A slick twin-stick arcade shooter from a fledgling indie studio breaks out of early access and lands as one of the most fun and frustrating new IP of 2015.
• Developer: Witch Beam
• Publisher: Witch Beam
• Reviewed on: PC
• Also Available On: OS X, Linux
• Release Date: Available Now
Early access is a funny thing. Sometimes games pop up on steam, with barely a premise and a handful of ‘appropriated’ art assets to their name, and then attempt to hoover up as much money as possible before disappearing from the face of the internet forever. And then there are some who manage, to start with an interesting premise, some fun gameplay mechanics and eventually evolve into a fully-fledged release. Assault Android Cactus is one such game.
The debut title from Australian based developers Witch Beam is a slick twin-stick shooter that combines the best of old school arcade shoot’em ups with nerve shredding bullet hell gameplay to produce one of the neatest little games I have played in a while. The story of AAC is pretty basic, but it serves its task perfectly well. The titular Cactus, an assault android working as a rogue cop is sent to investigate the Genki Star, a cargo ship that has broken off contact with the rest of the fleet. On investigating she gets shot down and meets the surviving crew members, a motley collection of android like herself. Teaming up with her fellow robots to take down the ship’s corrupted Section Lords and free the central core, the story manages to fulfil its obligation to contextualise the robotic violence while remaining in the background. There is a humorous edge to the narrative as well, as each of the bosses have a few lines of back and forth dialogue with each of the nine different playable characters.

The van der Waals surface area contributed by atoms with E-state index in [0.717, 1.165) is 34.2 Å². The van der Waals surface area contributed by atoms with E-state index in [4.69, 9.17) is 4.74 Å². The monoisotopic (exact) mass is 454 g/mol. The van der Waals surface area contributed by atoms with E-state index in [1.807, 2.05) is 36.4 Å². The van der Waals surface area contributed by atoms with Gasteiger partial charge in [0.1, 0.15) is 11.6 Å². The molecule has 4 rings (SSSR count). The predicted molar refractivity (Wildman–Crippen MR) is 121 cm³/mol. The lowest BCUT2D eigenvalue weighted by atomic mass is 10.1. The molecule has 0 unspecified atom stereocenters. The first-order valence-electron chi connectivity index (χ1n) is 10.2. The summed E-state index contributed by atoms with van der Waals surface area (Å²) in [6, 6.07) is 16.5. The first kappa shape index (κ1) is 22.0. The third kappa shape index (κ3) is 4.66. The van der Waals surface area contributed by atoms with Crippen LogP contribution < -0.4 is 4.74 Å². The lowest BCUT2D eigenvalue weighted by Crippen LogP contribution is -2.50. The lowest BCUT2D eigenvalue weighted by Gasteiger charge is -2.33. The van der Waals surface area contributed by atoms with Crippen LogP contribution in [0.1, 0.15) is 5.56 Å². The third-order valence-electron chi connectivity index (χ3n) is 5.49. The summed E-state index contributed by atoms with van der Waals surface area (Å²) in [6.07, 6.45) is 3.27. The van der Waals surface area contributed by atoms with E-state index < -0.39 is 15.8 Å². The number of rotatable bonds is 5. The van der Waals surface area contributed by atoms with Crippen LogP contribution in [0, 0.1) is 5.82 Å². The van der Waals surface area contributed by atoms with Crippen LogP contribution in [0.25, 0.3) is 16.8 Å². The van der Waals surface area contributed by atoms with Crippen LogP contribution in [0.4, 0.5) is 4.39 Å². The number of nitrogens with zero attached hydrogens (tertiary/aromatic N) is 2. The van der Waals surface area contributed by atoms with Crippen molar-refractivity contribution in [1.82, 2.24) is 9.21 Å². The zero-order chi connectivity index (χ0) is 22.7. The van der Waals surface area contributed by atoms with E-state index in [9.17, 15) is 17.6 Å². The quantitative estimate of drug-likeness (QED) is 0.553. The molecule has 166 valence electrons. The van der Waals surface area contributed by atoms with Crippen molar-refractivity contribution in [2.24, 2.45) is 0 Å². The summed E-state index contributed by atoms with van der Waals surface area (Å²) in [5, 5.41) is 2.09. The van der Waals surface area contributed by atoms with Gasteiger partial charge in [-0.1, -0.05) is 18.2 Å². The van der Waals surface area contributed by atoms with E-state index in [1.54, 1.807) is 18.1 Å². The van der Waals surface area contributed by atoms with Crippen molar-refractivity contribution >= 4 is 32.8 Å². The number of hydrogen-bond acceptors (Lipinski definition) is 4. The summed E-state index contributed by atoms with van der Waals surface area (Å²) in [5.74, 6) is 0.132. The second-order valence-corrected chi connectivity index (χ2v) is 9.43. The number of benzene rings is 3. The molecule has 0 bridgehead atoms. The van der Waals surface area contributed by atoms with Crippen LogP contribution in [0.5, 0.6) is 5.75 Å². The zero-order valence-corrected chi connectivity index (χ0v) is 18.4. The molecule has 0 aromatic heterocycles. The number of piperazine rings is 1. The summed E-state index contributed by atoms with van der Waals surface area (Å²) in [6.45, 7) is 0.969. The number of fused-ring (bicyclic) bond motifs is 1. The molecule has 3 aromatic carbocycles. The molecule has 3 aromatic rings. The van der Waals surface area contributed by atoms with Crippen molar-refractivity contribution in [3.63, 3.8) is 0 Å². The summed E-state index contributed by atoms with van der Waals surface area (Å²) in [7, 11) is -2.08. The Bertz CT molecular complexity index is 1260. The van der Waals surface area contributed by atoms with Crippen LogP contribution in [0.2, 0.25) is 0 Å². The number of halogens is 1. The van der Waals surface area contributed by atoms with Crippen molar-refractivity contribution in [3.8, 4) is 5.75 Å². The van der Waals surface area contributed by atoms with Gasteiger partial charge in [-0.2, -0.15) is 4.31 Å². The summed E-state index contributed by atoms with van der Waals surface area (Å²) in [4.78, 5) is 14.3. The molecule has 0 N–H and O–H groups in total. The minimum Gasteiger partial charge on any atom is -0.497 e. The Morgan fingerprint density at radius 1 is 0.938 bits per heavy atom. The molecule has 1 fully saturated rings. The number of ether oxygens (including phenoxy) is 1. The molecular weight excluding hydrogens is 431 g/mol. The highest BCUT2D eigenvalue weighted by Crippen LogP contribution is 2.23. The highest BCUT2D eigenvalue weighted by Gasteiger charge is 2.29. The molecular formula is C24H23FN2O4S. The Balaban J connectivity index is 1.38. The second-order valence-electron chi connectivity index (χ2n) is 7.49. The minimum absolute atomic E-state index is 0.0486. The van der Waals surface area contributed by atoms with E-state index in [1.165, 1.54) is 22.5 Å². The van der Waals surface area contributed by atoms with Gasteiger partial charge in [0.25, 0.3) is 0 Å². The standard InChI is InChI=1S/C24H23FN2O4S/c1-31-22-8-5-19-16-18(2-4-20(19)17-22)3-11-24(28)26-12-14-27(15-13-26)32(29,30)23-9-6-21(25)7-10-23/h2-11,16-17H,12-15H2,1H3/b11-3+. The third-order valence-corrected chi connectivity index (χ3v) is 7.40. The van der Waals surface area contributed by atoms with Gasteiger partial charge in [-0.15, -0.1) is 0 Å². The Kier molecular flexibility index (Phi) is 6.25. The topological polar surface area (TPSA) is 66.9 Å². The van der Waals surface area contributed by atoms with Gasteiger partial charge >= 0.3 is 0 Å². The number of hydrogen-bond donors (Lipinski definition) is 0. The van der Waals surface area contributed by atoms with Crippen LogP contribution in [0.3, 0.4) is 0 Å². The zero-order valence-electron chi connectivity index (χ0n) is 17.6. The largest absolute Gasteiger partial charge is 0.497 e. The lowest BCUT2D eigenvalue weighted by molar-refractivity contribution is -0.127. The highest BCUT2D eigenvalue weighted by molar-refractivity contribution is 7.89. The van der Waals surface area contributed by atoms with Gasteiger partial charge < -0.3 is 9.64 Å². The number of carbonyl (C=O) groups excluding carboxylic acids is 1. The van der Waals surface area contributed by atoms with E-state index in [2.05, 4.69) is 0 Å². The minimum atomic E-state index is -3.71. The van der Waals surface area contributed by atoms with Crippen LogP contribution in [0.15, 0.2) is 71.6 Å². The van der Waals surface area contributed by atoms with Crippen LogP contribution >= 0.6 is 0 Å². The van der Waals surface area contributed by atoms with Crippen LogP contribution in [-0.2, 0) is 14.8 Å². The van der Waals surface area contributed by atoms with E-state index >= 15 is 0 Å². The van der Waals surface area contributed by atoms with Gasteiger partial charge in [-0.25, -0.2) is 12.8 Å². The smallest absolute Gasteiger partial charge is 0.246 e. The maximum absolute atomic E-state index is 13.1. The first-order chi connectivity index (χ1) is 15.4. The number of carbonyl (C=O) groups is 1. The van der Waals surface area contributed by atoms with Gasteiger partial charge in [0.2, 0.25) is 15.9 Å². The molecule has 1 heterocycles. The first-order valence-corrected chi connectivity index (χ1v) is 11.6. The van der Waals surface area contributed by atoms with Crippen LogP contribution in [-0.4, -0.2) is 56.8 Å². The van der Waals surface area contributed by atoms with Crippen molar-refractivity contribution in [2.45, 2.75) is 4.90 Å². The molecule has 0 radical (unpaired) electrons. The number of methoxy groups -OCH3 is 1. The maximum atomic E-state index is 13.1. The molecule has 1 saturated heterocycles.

So with the perfunctory plot out of the way, we can talk about what really makes the game special. AAC utilises mechanics that will be instantly familiar to anyone who’s played a game in this genre before, and with a simple enough control scheme that even total newbies should be eased into the mayhem. The left stick controls movement, the right handles aiming. Each character has a primary and a secondary weapon, which are used with the right and left triggers respectively. The secondary weapon is more powerful than the primary, but there is a few seconds of cool down between each usage. And while that seem like a lot, a few seconds can mean the difference between victory and ignominious failure. All the characters have a design and personality of their own, and their weapons encourage different styles of play and attitudes to win. You can go in all guns blazing with Cactus and her assault rifle, or try and force the oncoming hordes into a bottle neck so you can decimate them with Coral’s shotgun or Shiitake’s rail cannon. Whatever your plan, you had better put it into action quickly.